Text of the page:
There’s also a dark side to the uniquely American gift of gab. Americans have the reputation of being masters of BS. Hunter S. Thompson, a writer with a fondness for exaggeration, once referred to America as a “nation of 220 million used car salesmen.”

An X user named Alz, born in Hong Kong, was curious about why Americans are so great at sales, presenting ideas, and (less favorably) BS-ing than people in other countries. The tweet went viral, receiving over 1.4 million views. Nearly everyone agreed that Americans are the world's best salespeople, but there were many different answers to why.


“Why are Americans, on average, so incredibly good at presenting/selling/ (you could uncharitably call it) BS-ing? Is it something about early/middle/high school education? Culture? Parents teaching their kids?” Alz asked.

“I troll, but this is an incredibly important skill, and for some reason observationally, America, which has an early education system few are generally jealous of, seems to systematically produce ppl with a much higher distribution of presentation ability than anywhere else,” Alz continued.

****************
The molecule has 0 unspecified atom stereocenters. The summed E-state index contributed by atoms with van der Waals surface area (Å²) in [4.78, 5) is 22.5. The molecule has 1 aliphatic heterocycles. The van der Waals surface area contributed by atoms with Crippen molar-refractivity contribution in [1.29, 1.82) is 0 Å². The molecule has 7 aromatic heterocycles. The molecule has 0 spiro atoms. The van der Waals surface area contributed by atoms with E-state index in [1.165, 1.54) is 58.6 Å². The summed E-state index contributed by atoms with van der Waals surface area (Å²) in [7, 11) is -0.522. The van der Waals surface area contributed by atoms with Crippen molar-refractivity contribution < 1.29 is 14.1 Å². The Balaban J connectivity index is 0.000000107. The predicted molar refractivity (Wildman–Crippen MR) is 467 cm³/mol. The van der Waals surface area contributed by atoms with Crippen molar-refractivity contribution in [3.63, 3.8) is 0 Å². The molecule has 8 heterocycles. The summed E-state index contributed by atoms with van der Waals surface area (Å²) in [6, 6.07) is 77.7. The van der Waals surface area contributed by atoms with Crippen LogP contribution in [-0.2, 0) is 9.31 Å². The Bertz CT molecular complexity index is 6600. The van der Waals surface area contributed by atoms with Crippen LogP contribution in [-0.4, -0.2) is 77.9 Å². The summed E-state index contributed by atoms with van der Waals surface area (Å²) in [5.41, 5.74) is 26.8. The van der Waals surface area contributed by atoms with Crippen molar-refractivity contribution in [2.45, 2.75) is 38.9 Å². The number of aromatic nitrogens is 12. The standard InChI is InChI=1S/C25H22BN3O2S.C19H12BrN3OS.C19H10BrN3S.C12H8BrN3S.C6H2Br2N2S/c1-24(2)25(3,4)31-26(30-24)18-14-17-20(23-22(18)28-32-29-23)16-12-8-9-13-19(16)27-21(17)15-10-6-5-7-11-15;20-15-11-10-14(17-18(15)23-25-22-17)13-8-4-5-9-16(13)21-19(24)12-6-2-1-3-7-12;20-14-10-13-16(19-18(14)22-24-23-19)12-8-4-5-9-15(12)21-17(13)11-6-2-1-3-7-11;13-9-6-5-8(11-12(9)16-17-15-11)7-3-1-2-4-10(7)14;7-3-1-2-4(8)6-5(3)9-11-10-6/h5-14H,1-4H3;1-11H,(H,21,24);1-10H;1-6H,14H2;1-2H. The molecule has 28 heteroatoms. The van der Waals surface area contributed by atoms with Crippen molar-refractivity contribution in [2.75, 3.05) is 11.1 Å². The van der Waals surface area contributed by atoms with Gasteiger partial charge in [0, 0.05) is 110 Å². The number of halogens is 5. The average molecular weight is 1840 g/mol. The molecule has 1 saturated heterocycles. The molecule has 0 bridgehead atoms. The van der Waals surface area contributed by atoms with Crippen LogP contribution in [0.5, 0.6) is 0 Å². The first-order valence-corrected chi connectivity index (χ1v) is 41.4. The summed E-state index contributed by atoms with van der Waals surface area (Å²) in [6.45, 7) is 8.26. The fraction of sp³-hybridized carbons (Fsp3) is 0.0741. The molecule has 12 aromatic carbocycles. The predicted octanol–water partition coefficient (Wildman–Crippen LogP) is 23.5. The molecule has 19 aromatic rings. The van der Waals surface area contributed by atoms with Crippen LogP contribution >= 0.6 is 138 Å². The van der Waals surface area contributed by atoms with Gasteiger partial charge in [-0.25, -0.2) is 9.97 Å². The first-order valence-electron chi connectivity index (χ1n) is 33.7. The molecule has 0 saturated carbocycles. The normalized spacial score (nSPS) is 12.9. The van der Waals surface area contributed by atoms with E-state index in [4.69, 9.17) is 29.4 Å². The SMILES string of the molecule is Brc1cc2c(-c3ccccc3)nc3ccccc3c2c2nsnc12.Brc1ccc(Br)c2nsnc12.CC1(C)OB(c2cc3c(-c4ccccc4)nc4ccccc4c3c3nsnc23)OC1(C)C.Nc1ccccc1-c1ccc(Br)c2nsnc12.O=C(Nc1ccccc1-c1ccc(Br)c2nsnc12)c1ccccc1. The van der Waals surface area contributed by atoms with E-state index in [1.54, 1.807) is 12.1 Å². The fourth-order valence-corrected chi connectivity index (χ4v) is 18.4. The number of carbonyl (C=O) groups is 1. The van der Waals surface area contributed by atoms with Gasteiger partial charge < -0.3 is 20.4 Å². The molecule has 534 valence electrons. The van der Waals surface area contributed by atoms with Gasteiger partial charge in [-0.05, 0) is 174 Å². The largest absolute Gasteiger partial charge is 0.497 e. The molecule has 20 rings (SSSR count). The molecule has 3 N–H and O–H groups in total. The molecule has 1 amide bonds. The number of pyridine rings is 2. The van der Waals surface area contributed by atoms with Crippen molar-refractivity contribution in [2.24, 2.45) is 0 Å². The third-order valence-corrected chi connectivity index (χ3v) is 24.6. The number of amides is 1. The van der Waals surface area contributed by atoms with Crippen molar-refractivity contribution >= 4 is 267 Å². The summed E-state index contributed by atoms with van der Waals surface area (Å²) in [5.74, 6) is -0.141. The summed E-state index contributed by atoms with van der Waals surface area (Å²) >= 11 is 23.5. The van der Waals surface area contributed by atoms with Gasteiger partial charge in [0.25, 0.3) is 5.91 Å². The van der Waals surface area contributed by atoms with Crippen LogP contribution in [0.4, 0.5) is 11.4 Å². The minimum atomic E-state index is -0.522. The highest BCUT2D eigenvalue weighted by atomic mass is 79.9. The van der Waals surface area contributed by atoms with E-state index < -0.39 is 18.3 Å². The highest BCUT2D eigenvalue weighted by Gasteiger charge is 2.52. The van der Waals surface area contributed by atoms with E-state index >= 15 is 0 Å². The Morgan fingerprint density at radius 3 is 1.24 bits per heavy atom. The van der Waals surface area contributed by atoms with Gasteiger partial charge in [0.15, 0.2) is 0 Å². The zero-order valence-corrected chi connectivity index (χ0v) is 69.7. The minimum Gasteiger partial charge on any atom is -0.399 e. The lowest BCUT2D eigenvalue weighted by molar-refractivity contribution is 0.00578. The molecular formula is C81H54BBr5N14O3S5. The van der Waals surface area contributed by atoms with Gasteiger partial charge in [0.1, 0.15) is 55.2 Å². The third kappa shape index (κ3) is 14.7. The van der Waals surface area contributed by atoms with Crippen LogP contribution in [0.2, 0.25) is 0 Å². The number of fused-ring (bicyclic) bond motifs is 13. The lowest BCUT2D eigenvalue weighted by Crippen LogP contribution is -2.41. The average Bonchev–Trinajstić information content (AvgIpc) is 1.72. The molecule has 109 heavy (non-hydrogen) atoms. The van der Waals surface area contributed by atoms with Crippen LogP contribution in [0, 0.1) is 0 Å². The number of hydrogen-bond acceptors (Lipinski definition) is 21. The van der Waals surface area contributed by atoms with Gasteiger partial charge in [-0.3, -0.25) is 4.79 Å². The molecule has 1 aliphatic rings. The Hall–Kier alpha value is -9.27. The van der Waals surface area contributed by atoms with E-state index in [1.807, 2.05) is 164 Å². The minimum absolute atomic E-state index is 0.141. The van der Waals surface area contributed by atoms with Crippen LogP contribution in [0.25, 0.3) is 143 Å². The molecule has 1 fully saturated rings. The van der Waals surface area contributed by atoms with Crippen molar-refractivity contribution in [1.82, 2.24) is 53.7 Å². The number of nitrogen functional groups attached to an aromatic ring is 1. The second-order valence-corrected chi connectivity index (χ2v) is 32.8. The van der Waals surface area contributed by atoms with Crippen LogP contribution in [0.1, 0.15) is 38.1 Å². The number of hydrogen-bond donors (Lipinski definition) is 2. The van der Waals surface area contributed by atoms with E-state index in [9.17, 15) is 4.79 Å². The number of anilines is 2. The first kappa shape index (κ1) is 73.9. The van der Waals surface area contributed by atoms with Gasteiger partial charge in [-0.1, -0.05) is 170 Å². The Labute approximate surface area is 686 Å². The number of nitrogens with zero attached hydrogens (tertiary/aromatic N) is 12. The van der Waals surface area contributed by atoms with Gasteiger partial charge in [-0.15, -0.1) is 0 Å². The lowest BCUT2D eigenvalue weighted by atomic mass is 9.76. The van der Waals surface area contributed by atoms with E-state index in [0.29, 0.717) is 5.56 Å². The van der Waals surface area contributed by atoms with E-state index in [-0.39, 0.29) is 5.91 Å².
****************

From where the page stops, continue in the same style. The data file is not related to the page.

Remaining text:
Some respondents believe Americans are great at sales because so many work in the service sector. Over the past 50 years, globalization has altered the labor landscape, with many jobs moving from manufacturing to the service sector. Thus, Americans have learned to place a significant value on those who can communicate one-on-one, such as people who work in hospitality, retail, or personal training.

Others believe Americans have the gift of gab because its education system highly values communication skills, which are favorable in the business world. However, some believe this emphasis comes at the expense of STEM skills, which are seen as more important in other countries.

Many people think Americans are great communicators because it's crucial to be able to sell and persuade in a competitive, free-market capitalist system. If you aren’t able to sell the goods and services you provide and produce, then it doesn’t matter if you’re in business at all. Further, American business culture is also seen as more relationship-based than in other countries, where buying and selling is merely transactional.